Reminded me a lot of Nick Wilson from the previous season, as this young Southern-Guy. Unfortunately, I think Gavin suffered too much from ‘Carter Williams Syndrome’; where Gavin was this low-key guy, but 30+ days without food just made it difficult for him to emote.
What was even more frustrating was the edit Gavin got. Victoria, Julia, and Lauren all say at different points that Gavin is their number one ally. Yet, we aren’t shown any scenes of Gavin interacting with them. That’s a seriously impressive social game. Also, given the Final 3 we got, Gavin absolutely deserved to win. Overall, I think Gavin was the victim of an unbalanced edit.
Side Note: Gavin deserves credit for one of the coolest shirts in the series.
- Aurora McCreary (Edge of Extinction)
Aurora was pretty underrated this season. She was the only newbie that wasn’t afraid to ally with the returning players. That meant I didn’t have to sit through 20 confessionals of her talking about how returning players were ‘huge threats’.
She has some funny moments, from “I’m gay, and even I’m on team Joe”, to“I can’t stand soccer moms”. I also loved when Aurora tried to negotiate an Immunity win while another contestant was passed out less than 5 feet away from her.
However, beneath the surface Aurora had a solid story. She never felt that she belonged to a group, until she joins an alliance with Victoria, Gavin and Lauren. But, once she feels like she’s a part of something, they turn on her because she was a safe vote. It’s actually pretty sad. I think this is what the most contestants this season were missing, an emotional core to their storylines.
- Daniel ‘Wardog’ DaSilva (Edge of Extinction)
With a name like ‘Wardog’ you would expect an off-the-wall character. However, Wardog was actually a calculated strategist. Often times Wardog would come up with brilliant moves to make that would make me think, ‘That’s brilliant’. Like how he has to keep big targets in the game so no one goes after him, or voting for the obvious target in the 2 tribe, tribal council.
Where it becomes interesting is how others react to him. On Lesu, his tribe members become annoyed with Wardog.. They explain that of course he’s good at strategy, all he does is think up plans, because he doesn’t help around camp. I also just find it funny that a guy who has tattoos of every New York sports team can’t throw a baseball. Definitely a bright spot on the season, and things really go downhill once he leaves.
- Lauren O’Connell (Edge of Extinction)
There was a lot that I liked about Lauren. She was on the weak Manu/Lesu tribe, but still had to be the strong one on her tribe. She couldn’t eat any food while on the island, but still never let it get in her way. I also love how she passes out in a challenge and just says “That’s embarrassing” or when she would yell at Wardog in the middle of challenges.
But, I think what makes Lauren work is how her story progresses. She starts off as a sidekick for Kelley Wentworth, but plays her own game by finding an idol on her own. Once Wentworth goes down, Lauren takes matters into her own hands and plays the best she can. You root for Lauren as an underdog… That is until the editors decide in the finale, “No, you’re actually supposed to dislike Lauren and cheer when she gets tricked, and leaves in tears. Because F l a s h y G a m e p l a y!” (Damn, this season was rough)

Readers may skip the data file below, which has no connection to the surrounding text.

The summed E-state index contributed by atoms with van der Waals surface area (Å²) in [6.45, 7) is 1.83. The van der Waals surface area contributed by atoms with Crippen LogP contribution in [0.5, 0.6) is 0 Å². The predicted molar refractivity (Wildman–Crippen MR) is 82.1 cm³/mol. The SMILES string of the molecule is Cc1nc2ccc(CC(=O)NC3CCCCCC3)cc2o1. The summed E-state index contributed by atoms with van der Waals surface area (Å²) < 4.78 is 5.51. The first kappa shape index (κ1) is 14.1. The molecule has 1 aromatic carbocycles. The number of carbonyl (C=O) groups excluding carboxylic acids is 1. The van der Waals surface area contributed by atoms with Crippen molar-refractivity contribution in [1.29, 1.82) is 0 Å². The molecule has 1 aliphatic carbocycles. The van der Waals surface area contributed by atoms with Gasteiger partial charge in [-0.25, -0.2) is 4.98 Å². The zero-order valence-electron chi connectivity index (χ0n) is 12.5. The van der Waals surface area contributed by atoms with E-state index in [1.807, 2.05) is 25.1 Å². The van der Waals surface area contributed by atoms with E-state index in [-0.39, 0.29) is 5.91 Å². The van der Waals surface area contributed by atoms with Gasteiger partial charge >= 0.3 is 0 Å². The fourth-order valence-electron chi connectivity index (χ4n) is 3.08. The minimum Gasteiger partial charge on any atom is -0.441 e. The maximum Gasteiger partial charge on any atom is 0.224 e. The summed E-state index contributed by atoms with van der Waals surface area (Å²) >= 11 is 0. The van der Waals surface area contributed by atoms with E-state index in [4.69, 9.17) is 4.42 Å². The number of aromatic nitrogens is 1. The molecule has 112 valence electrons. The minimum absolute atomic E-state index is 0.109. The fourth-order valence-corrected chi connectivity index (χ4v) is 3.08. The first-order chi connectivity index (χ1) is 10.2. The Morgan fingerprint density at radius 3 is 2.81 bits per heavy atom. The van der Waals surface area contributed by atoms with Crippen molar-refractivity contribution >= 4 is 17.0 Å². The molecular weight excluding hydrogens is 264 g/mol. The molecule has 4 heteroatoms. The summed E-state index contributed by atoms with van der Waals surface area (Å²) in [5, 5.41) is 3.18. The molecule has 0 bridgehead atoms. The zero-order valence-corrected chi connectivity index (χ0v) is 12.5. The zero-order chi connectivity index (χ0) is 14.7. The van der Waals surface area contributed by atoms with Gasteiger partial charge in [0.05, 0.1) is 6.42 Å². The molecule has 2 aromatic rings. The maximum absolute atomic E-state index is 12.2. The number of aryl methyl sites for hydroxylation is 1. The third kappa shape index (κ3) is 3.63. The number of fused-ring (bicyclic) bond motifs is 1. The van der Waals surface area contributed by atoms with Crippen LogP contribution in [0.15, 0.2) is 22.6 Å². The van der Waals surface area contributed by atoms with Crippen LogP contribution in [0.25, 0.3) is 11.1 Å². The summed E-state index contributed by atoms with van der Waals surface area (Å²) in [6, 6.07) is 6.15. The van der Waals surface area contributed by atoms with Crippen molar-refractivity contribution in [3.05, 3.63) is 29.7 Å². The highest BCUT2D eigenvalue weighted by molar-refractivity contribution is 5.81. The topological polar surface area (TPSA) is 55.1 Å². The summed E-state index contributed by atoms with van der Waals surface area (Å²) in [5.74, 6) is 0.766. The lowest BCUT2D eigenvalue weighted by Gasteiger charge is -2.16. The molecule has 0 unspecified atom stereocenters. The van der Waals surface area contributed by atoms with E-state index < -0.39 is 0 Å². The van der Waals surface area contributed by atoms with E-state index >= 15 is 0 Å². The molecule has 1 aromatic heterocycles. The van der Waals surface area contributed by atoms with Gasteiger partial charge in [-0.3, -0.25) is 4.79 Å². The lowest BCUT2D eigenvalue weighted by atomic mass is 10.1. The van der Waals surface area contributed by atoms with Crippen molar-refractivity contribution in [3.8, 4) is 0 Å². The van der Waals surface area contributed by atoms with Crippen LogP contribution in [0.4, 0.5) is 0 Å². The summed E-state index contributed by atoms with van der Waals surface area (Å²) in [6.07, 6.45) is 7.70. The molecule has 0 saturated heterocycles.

Having to navigate being on the bottom of the tribe, and being the underdog. Lauren really was one of the highlights of the season
- Victoria Baamonde (Edge of Extinction)
The nerve of it all, Victoria played the best game of this season bar none, and was royally screwed.
In terms of gameplay, she was incredible. Victoria managed to vote with the majority in every Tribal Council, and never had a single vote against her. She did this all without an Advantage, Idol or Immunity. Victoria was also the only player to successfully vote out every veteran player. If there was ever a testament to how great a character Victoria was, she got rid of some of the most beloved players of the series, and fans still enjoyed watching her.
Victoria was the ‘Ice Queen’ of the season. She’d often give confessionals about how no one should trust her, and would always jump into the majority of votes. This led to some great confessionals like, “My tribe is cool with going to rocks. I’M NOT!”, or “If we get rid of the queen bee, the hive will crumble.”
If there was anything that Victoria reminded me of, it’s the myth of Cassandra. Whenever Victoria warned her allies they were making a mistake trying to make a ‘Big Move’, she would often be ignored. But she kept being right, as Rick kept managing to survive, and the Kama majority crumbled.
It just makes her elimination all the more frustrating. After being in control of the entire post-merge, sitting in a majority alliance and having several paths to the end and win; Chris comes back from the Edge of Extinction and says “BTW guys, I was chilling with the jury for the past 30 days, and they all want Victoria to win, so we better get rid of her now!” After playing a perfect under-the-radar game, she had no way of defending herself.
I think the edit of Victoria sums up this season, and the future of Survivor. Victoria chose not to be theatrical or flashy, and was instead much more natural and subdued in front of the camera. As a result, she was ignored for the over-the-top characters and advantage based parts of the game. And honestly, I’m a little disappointed with the way that played out, because I find characters like Victoria far more entertaining.